Standard needed workers; many flocked to Bayonne from nearby Ellis Island. The population soared from 4,000 in 1870 to 70,000 in 1920. Originally, these workers were mostly German and Irish immigrants. Due to an active hiring clerk, Standard was jokingly called O’Donnell’s Oil Works in Donegal, Ireland, by those moving to Bayonne. But by 1915, the foremen were second generation German and Irish but the laborers were mainly newly arrived Slovaks, Italians, and Polish. Roughly 30 percent of the employees could not read, write, or speak English. The company tried to hinder labor organizing by mixing the various nationalities in labor crews. Average annual earnings were $818 while the company seemed to be prospering greatly. The low wages and substandard working conditions led to a series of strikes in 1915 and 1916 that tore apart the city and left 14 workers dead. The mayor at the time, Pierre Garven, was also a lawyer for Standard, taking a pro-company stance throughout the days of violence.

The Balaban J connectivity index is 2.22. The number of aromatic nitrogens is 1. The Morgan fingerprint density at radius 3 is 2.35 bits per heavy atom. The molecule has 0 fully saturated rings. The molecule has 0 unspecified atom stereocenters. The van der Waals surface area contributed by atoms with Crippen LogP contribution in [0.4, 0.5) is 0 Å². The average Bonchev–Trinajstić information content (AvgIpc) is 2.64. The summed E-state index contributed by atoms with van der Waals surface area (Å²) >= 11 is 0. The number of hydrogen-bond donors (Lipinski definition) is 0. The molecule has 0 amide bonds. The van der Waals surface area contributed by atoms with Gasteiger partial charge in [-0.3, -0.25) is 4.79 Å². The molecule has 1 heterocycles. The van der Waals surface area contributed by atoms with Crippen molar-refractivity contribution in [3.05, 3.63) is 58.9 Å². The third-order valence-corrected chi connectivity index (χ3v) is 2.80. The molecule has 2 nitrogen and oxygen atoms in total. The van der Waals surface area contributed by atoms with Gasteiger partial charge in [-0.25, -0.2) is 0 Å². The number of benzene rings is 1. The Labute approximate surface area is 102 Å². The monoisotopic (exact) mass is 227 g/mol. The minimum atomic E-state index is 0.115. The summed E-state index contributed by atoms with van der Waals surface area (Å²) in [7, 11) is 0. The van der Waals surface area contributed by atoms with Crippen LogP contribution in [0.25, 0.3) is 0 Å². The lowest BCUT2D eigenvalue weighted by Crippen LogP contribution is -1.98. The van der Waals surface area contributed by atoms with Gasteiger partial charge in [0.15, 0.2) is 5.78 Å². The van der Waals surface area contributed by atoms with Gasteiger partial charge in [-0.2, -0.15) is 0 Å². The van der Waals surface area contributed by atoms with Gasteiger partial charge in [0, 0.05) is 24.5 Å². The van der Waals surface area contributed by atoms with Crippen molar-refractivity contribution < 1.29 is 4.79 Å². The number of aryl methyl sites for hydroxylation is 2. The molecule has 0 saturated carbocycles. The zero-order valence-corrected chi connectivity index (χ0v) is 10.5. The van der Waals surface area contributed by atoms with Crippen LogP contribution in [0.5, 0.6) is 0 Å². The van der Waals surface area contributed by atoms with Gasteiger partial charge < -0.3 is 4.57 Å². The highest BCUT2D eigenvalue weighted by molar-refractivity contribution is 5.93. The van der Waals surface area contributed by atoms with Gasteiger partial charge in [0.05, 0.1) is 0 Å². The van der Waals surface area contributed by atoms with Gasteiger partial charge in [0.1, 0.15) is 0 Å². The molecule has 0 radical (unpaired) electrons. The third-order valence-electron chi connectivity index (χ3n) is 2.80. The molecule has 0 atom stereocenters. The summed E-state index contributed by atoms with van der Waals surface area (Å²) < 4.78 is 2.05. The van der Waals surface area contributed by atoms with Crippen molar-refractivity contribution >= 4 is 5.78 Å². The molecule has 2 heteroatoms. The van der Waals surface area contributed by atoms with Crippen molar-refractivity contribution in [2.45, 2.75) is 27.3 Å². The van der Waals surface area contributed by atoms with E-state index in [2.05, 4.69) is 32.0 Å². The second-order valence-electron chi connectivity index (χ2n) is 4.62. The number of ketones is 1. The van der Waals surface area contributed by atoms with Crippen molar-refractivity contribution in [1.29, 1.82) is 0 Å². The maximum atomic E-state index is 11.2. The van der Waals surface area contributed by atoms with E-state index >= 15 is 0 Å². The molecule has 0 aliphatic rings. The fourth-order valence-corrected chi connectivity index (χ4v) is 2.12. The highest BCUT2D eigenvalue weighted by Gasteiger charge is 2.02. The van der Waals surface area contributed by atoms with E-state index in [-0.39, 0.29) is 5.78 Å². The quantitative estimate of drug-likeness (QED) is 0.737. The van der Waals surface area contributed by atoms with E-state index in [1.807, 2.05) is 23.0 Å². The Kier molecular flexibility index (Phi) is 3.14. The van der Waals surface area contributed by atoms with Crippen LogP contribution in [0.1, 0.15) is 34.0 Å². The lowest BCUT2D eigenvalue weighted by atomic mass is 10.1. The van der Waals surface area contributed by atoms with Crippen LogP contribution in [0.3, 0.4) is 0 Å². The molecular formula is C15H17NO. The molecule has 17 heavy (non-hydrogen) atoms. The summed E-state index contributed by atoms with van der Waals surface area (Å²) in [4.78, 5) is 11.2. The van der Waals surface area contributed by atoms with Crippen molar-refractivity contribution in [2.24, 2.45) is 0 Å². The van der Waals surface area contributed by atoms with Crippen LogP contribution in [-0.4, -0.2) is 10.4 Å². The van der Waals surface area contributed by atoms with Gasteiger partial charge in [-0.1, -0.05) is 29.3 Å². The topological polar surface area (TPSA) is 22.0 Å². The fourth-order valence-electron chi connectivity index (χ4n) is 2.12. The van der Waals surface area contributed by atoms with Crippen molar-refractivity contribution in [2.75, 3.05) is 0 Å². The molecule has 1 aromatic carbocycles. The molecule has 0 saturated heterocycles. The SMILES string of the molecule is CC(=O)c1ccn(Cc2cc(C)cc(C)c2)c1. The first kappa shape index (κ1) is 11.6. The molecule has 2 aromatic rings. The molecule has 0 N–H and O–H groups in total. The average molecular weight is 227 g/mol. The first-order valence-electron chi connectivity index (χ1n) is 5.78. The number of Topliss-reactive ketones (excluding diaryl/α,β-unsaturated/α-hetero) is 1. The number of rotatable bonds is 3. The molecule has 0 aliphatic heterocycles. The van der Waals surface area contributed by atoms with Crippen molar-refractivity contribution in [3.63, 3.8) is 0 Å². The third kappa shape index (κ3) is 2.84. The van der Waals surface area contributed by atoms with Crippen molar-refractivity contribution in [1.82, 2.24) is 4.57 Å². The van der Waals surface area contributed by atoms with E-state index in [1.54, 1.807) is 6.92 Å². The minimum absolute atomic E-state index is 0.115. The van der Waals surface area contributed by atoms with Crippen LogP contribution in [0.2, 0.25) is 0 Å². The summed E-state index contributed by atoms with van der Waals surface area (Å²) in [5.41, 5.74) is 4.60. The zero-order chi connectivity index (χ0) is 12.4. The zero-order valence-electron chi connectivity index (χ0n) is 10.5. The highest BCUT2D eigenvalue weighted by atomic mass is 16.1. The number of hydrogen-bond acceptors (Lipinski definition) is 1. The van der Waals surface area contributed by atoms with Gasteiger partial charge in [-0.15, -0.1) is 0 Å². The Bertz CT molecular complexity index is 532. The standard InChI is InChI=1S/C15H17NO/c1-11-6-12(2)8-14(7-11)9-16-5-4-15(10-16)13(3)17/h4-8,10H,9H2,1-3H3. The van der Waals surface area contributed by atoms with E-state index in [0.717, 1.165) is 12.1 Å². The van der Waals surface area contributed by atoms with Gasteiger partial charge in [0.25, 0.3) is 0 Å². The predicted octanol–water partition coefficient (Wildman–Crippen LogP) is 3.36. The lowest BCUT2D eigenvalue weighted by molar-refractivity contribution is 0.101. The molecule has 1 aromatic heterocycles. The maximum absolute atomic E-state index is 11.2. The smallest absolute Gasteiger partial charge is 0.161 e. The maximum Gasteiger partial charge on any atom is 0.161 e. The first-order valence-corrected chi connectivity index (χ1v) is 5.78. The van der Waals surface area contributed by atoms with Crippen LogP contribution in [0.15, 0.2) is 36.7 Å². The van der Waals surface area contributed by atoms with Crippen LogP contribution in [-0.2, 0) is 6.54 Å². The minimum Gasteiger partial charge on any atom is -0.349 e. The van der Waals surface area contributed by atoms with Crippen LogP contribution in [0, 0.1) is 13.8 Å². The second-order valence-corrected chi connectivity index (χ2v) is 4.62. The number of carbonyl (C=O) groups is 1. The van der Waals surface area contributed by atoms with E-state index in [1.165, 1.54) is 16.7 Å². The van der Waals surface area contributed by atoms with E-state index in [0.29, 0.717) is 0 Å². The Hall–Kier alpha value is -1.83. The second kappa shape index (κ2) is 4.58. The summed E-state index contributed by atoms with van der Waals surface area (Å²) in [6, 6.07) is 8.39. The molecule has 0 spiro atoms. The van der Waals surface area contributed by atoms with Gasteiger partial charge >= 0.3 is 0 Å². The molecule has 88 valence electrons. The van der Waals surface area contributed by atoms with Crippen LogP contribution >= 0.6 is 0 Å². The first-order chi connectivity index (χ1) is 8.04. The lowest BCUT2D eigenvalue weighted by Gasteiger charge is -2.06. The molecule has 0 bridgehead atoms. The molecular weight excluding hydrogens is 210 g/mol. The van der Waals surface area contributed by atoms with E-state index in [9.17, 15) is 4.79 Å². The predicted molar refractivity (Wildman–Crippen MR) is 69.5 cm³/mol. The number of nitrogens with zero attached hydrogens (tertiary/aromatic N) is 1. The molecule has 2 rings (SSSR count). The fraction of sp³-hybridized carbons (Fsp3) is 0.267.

Following the strike, Standard began to move some refining operations to Bayway, a newer and more efficient refinery.

Black Gold

However, Standard’s wax-making production increased, making the Bayonne plant the largest wax producer in the world, accounting for 20 percent of the wax produced in the country. When the new hospital was built in 1927 at the then staggering cost of $600,000, Standard and its employees contributed $72,000; John D. Rockefeller contributed $75,000 ($1.04 million today).

Standard’s success in Bayonne lured other oil companies, such as Tidewater, Gulf, Asiatic, and Texaco; hence Bayonne’s nickname, “The Oil City.”

Tidewater arrived in 1878 and built a 288-mile pipeline from Bayonne to Pennsylvania. For many years Tidewater was the second largest taxpayer in the city and the employer of 2,100 workers, mostly Bayonne residents. The company had ongoing labor, tax and efficiency issues through the 1930s and ‘40s; it left Bayonne in 1953, leaving 1,200 employees out of work.